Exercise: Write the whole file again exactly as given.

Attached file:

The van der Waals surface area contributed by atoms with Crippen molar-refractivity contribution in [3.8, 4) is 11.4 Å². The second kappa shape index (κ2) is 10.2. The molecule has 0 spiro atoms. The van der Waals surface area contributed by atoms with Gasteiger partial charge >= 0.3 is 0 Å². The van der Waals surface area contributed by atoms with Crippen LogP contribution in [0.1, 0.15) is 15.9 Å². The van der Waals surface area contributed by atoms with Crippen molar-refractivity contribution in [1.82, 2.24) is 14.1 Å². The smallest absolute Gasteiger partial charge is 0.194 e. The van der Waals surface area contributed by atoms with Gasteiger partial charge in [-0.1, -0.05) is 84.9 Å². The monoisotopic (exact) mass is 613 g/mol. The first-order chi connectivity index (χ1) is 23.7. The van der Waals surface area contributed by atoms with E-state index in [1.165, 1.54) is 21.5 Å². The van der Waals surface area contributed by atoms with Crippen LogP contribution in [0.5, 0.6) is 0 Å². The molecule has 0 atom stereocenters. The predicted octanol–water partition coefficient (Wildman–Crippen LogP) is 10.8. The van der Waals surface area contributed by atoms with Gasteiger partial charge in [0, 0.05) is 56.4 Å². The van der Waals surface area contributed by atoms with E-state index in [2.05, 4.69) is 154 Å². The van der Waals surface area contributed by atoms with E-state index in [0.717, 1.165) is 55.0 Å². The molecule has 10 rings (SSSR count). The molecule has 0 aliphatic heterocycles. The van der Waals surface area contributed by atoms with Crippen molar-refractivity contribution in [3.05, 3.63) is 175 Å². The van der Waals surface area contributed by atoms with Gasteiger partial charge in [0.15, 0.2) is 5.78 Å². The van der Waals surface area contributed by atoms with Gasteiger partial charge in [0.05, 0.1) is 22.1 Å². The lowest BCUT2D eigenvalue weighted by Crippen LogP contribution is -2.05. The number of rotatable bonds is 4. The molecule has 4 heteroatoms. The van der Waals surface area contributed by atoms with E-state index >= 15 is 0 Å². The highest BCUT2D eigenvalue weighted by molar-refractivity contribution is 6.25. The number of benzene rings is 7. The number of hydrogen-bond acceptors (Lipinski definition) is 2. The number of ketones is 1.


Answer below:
The van der Waals surface area contributed by atoms with Crippen molar-refractivity contribution in [3.8, 4) is 11.4 Å². The second kappa shape index (κ2) is 10.2. The molecule has 0 spiro atoms. The van der Waals surface area contributed by atoms with Gasteiger partial charge >= 0.3 is 0 Å². The van der Waals surface area contributed by atoms with Crippen LogP contribution in [0.1, 0.15) is 15.9 Å². The van der Waals surface area contributed by atoms with Crippen molar-refractivity contribution in [1.82, 2.24) is 14.1 Å². The smallest absolute Gasteiger partial charge is 0.194 e. The van der Waals surface area contributed by atoms with Gasteiger partial charge in [-0.1, -0.05) is 84.9 Å². The monoisotopic (exact) mass is 613 g/mol. The first-order chi connectivity index (χ1) is 23.7. The van der Waals surface area contributed by atoms with E-state index in [1.165, 1.54) is 21.5 Å². The van der Waals surface area contributed by atoms with Crippen LogP contribution in [0.5, 0.6) is 0 Å². The molecule has 0 atom stereocenters. The predicted octanol–water partition coefficient (Wildman–Crippen LogP) is 10.8. The van der Waals surface area contributed by atoms with Gasteiger partial charge in [0, 0.05) is 56.4 Å². The van der Waals surface area contributed by atoms with E-state index in [2.05, 4.69) is 154 Å². The van der Waals surface area contributed by atoms with E-state index in [0.717, 1.165) is 55.0 Å². The molecule has 10 rings (SSSR count). The molecule has 0 aliphatic heterocycles. The van der Waals surface area contributed by atoms with Crippen molar-refractivity contribution in [3.05, 3.63) is 175 Å². The van der Waals surface area contributed by atoms with Gasteiger partial charge in [0.15, 0.2) is 5.78 Å². The van der Waals surface area contributed by atoms with Gasteiger partial charge in [0.05, 0.1) is 22.1 Å². The lowest BCUT2D eigenvalue weighted by Crippen LogP contribution is -2.05. The number of rotatable bonds is 4. The molecule has 4 heteroatoms. The van der Waals surface area contributed by atoms with E-state index >= 15 is 0 Å². The highest BCUT2D eigenvalue weighted by molar-refractivity contribution is 6.25. The number of benzene rings is 7. The number of hydrogen-bond acceptors (Lipinski definition) is 2. The number of ketones is 1.